CPU Cooling Fan-Lubrication

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 :) The speed of my CPU fan goes down quite often.I lube
it with machine oil.It
evaporates after 7 days and I have to relube it
Can anyone suggest a
solution?May be, I have to use abit heavy oil.
I want a practical tried-out

Re: CPU Cooling Fan-Lubrication

Try buying a better fan.... or your computer is not vented enough with
a constant air flow allowing dust to settle
maybe a fan which fits instde the back of your pc to drag warm air out,
would help better.

If you have an computer air duster, spay the inside of your computer
including all the fans.

Re: CPU Cooling Fan-Lubrication

On Fri, 03 Mar 2006 10:31:16 GMT, no@spam.invalid (esbee) wrote:

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Time to change the fan.

email: webwalker@bluebottle.com

Re: CPU Cooling Fan-Lubrication

Good advice already given.
Trouble is the thing spins like the clappers and the heat doesn't help
either, the poor ol' bearings got to have suffered somewhat, for peace
of mind get a new one.

Had a similar prob. with the Gigabyte Northbridge fan, kept stopping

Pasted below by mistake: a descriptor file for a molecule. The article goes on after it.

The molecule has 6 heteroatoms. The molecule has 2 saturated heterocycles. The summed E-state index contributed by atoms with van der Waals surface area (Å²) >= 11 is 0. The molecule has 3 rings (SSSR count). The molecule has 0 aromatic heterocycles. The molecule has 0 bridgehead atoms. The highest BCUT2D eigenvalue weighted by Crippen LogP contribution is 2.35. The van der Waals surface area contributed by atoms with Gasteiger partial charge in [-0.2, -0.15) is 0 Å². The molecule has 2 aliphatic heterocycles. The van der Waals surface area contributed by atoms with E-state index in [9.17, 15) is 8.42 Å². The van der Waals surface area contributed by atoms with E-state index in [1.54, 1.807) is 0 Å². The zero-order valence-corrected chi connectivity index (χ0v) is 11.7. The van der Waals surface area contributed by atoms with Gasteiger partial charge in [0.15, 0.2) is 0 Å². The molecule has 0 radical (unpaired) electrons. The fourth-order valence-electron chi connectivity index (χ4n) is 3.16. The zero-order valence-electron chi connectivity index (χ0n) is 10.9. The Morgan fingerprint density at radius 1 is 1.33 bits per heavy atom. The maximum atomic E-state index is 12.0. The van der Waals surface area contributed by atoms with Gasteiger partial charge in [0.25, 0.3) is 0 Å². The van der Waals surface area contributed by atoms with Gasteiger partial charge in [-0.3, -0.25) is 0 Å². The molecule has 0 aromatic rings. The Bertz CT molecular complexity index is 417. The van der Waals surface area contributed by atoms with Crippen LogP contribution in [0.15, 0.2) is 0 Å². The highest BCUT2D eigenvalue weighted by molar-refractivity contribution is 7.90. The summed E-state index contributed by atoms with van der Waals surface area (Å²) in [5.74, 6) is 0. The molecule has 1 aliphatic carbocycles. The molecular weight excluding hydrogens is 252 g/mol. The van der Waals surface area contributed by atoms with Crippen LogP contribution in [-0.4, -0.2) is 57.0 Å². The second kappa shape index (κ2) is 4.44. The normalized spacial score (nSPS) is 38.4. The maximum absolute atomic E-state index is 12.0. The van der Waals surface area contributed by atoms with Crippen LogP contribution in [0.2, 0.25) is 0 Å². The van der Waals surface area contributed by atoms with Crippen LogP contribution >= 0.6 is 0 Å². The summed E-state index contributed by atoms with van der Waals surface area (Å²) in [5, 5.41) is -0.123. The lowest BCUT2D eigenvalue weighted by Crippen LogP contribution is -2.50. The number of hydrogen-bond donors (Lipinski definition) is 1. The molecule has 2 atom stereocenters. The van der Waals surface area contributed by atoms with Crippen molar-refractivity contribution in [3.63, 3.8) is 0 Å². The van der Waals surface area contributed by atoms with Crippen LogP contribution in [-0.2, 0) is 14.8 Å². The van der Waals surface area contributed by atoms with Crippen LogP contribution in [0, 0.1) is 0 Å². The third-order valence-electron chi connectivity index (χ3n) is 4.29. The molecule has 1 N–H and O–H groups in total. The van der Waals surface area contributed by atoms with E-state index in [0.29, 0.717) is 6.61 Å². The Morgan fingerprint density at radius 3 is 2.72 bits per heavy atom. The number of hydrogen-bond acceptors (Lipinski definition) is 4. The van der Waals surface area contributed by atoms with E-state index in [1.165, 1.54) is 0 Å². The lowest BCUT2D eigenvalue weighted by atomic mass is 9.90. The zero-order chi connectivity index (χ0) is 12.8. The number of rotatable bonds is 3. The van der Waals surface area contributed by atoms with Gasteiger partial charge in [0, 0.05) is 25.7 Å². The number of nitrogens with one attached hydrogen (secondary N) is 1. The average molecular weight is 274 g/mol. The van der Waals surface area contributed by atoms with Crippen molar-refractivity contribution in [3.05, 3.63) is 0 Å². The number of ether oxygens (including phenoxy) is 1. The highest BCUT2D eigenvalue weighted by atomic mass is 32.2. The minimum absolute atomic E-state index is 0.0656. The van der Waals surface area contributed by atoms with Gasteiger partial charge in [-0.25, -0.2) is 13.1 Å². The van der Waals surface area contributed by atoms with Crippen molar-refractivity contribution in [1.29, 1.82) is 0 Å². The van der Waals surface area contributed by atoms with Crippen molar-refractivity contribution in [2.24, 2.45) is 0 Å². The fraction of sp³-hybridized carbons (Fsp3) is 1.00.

and starting, kept re-oiling it to no avail, funny thing here was,
the mobo out of warranty I got on to Gigabyte to purchase a
replacement - they sent me 3 free of charge..!

It's isn't normal oil they use it normally an high temperature type
with a medium viscosity, sort of stay's where you put it.


Re: CPU Cooling Fan-Lubrication

On Fri, 03 Mar 2006 10:31:16 GMT, no@spam.invalid (esbee)

Quoted text here. Click to load it

Why did you use machine oil in the first place?

Don't ever use light oil to lube a fan, it is never a good
choice.  Get a lint-free paper towel and soak up as much of
that as possible from the bearingway then lube it with VERY
heavy oil, almost grease but not straight grease.

80 wt gear oil will work, or specially formulated heavier
oils.  You could even mix grease thoroughly with some medium
oil but the goal is always that it be VERY high viscosity.  

Are you sure your CPU fan isn't being thermally controlled,
that it is definitely failing?  I would suspect it's a lower
quality fan so I ask, what size (dimensions) is it?  If the
metal portion of the sink can accept a quality fan, you
might replace the fan but if it uses a smaller thin fan you
might want to replace the entire heatsink-fan assembly
instead... with one starting out with a good fan even if it
means having to buy a good fan separately and throwing away
the original fan.  Lots of lower-end to middle range
heatsinks have fairly poor fans on them, a decent fan should
last a decade.  Shoot for lowest RPM and thickest fan
possible while still providing sufficient airflow to cool
the CPU.

Re: CPU Cooling Fan-Lubrication

Thanks for your suggestion.Mine is a sleeved simple fan.I cant reduce
the speed
as then the size has to be bigger.I will try out the heavy
grease tip-it may

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